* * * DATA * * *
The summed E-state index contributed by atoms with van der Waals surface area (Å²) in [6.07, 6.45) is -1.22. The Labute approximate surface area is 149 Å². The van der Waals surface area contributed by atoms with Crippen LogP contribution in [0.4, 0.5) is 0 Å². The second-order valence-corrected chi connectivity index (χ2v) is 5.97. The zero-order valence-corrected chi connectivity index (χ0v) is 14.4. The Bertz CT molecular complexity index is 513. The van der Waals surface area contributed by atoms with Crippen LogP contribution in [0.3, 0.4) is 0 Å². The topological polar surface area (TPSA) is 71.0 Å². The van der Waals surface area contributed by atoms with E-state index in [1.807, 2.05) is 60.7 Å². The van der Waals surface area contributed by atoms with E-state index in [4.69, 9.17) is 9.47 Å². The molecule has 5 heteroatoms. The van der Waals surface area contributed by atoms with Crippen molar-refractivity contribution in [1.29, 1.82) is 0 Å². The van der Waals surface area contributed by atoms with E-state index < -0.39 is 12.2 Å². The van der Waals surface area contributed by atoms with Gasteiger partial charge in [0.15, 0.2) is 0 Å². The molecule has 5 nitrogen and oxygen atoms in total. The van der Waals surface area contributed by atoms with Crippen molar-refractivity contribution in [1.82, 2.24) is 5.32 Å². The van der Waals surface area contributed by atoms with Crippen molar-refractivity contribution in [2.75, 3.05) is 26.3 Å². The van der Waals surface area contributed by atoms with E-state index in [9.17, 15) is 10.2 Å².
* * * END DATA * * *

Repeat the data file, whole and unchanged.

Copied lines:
The summed E-state index contributed by atoms with van der Waals surface area (Å²) in [6.07, 6.45) is -1.22. The Labute approximate surface area is 149 Å². The van der Waals surface area contributed by atoms with Crippen LogP contribution in [0.4, 0.5) is 0 Å². The second-order valence-corrected chi connectivity index (χ2v) is 5.97. The zero-order valence-corrected chi connectivity index (χ0v) is 14.4. The Bertz CT molecular complexity index is 513. The van der Waals surface area contributed by atoms with Crippen LogP contribution in [0.3, 0.4) is 0 Å². The topological polar surface area (TPSA) is 71.0 Å². The van der Waals surface area contributed by atoms with E-state index in [1.807, 2.05) is 60.7 Å². The van der Waals surface area contributed by atoms with E-state index in [4.69, 9.17) is 9.47 Å². The molecule has 5 heteroatoms. The van der Waals surface area contributed by atoms with Crippen molar-refractivity contribution in [1.29, 1.82) is 0 Å². The van der Waals surface area contributed by atoms with E-state index < -0.39 is 12.2 Å². The van der Waals surface area contributed by atoms with Gasteiger partial charge in [0.15, 0.2) is 0 Å². The molecule has 5 nitrogen and oxygen atoms in total. The van der Waals surface area contributed by atoms with Crippen molar-refractivity contribution in [1.82, 2.24) is 5.32 Å². The van der Waals surface area contributed by atoms with Crippen molar-refractivity contribution in [2.75, 3.05) is 26.3 Å². The van der Waals surface area contributed by atoms with E-state index in [9.17, 15) is 10.2 Å².